January 6, 2022 Update:
Despite his previous comments regarding the anti-Semitic nature of the goblin bankers in Harry Potter, Jon Stewart would know like you to know he does not think J.K. Rowling is anti-Semitic.
In a Twitter video, he said,
“I do not think J.K. Rowling is anti-Semitic. I did not accuse her of being anti-Semitic. I do not think the Harry Potter movies are anti-Semitic. I really love the Harry Potter movies, probably too much for a gentleman of my considerable age.”
He said that the conversation was merely a light-hearted chat between colleagues and that he finds it hard to believe that “any reasonable person” could listen to the conversation and not realize it was just that: light-hearted.
He specifically called out Newsweek for making a mountain out of a molehill and told everyone to “get a fucking grip.”
Newsweek et al, may eat my ass. pic.twitter.com/eRoYYeNRi1
— Jon Stewart (@jonstewart) January 5, 2022
Original article posted on January 5, 2022:
It’s no secret that, over the last few years, J.K. Rowling has said some extremely problematic and disturbing things. But the public seems to have largely been able to separate her from her work because of a collective deep love for the Harry Potter franchise. But, this begs the question: how can someone with such strong, toxic opinions keep them out of her stories?
Well, she didn’t. And Jon Stewart recently called her and Hollywood out on the anti-Semitic way they chose to portray the goblin bankers in the movies.
While recording an episode of his show, The Problem with Jon Stewart, he said,
“Here’s how you know Jews are still where they are. Talking to people I’ve said, ‘Have you ever seen a Harry Potter movie?’ and people are all like, ‘I love the Harry Potter movies!’ ‘You ever seen the scenes in Gringotts Bank?’ and they’re like ‘I love the scenes in Gringotts Bank!’ ‘Do you know what those folks who run the bank are?’ they’re like, ‘what?’ and I’m like, ‘Jews.'”
Stewart then explains that he’s shown some of these people a picture of a caricature from the anti-Semitic text, The Protocols of the Elders of Zion, and he asks them what the picture of. Of course, Harry Potter fans simply see the banker goblins in these pictures, not knowing where the picture truly came from.
The image was not lost on him the first time he saw the goblins appear on screen, though, and he was disappointed that it went right over the heads of so many people watching the film. He said,
“It was one of those things where I saw it on the screen and I was expecting the crowd to be like ‘Holy shit. She did not in a wizarding world just throw Jews in there to run the fucking underground bank!’ and everyone was just like ‘wizards!’.”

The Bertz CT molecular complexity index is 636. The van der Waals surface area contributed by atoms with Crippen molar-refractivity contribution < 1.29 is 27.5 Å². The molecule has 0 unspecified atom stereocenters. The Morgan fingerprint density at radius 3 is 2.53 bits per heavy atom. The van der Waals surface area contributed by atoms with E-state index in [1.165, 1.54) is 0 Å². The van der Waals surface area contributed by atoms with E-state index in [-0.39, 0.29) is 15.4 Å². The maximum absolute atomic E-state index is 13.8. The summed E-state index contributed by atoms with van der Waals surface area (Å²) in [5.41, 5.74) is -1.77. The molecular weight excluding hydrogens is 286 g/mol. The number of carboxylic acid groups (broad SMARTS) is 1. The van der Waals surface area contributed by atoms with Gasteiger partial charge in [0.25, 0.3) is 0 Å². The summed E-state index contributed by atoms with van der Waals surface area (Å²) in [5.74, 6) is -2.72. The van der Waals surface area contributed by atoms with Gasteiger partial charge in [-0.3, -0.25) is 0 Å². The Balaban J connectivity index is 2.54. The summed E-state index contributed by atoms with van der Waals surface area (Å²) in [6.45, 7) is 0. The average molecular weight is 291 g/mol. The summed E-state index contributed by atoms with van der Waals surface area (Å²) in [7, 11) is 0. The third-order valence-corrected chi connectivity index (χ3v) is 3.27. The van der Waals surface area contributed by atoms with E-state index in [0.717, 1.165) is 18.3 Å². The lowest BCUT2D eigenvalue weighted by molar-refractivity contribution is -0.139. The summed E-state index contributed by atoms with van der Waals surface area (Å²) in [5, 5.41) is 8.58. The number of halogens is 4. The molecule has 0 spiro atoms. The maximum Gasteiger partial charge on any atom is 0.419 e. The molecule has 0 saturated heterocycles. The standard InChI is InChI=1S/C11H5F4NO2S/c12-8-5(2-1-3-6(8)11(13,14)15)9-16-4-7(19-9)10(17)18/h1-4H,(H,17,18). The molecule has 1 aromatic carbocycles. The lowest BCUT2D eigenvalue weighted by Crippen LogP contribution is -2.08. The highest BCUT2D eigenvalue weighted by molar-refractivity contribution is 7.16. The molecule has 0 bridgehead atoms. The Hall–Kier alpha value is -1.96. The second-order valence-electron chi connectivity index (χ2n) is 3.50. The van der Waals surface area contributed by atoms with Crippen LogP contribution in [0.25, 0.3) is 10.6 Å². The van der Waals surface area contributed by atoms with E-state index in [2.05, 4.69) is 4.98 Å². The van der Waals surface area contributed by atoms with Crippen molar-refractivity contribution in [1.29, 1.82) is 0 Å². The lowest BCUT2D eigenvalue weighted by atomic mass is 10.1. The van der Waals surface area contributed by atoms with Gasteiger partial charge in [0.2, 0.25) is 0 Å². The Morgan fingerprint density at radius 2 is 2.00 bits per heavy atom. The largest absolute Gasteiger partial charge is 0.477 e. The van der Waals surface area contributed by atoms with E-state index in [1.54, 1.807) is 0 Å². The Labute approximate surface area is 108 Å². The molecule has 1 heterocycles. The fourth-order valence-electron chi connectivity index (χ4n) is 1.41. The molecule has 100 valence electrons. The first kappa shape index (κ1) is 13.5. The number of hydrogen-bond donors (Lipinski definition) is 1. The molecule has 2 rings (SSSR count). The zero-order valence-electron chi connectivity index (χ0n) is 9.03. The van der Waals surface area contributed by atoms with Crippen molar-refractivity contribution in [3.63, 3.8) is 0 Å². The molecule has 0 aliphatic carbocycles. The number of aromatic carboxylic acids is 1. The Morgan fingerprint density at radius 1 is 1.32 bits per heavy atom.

Since the middle ages, in one way or another, there has been a cultural association between Jews and finances. Today, the narrative tends to be that Jewish people are stingy, greedy, and are cheats who will do whatever it takes to hoard the wealth. In fact, many right-wing conspiracy theorists believe that Jews are working to take control of all of the world’s financial systems — a theory that can be traced back to The Protocols of the Elders of Zion, which was first published in 1903.
On one hand, you could argue that the fact that the anti-Semitic depiction of these characters went over so many people’s heads is a good thing because it’s evidence that the “greedy Jew” stereotype isn’t as widespread as it once was. However, just because a lot of Harry Potter fans were oblivious to the problem, that doesn’t mean everyone was, or that some particularly awful people didn’t get a sick sense of satisfaction from it.
Even if this stereotype were completely eliminated from society (which, it isn’t), making the decision to depict the banker goblins in this way would still be incredibly insensitive to the Jewish community.
On Twitter, political activist Rafael Shimunov shared a clip of the podcast’s recording and even took things a step further, pointing out that in the movie the goblin-led bank was “adorned with Jewish Stars” (however, they were removed from the bank in later movies) and that the goblins had “sidelocks” (peyos), a traditional hairstyle worn by Hasidic men and boys.
J.K. Rowling was heavily involved in the making of the Harry Potter movies, so it’s safe to assume that she was given the opportunity to collaborate with animators on what these goblins should look like. And, as Stewart points out in his podcast, despite having the freedom to create any kind of goblin she could dream up (it is a wizard world, after all), she chose to stick to the Jewish banker trope.
While Stewart may be among the few famous people to really speak out against the franchise, non-celebrities have long pointed out other problems in the Harry Potter books and movies. People have discussed themes of abuse, sexism, and racism, which is especially obvious with character names like Cho Chang and Kingsley Shacklebolt.
Because so many people grew up reading the Harry Potter books and watching the movies, the public seems to have chosen to ignore the influence that J.K. Rowling’s toxic opinions have had on the franchise in favor of the warm and fuzzy feelings of nostalgia they’ve associated with the wizarding world. But, as Stewart points out, this is exactly why underrepresented groups continue to face discrimination. At some point, we have to accept that separating the problematic author from her writing doesn’t work, and we’re going to have to choose sides.
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Aside from being a writer, Ashley is a mom of two girls and a wife to a passionate public school administrator. When she does have free time (cue laughter from working moms everywhere) she loves going to hot yoga classes, watching anything on Netflix that isn’t a cartoon, and weaving her way through every aisle of Target while listening to one of her favorite podcasts.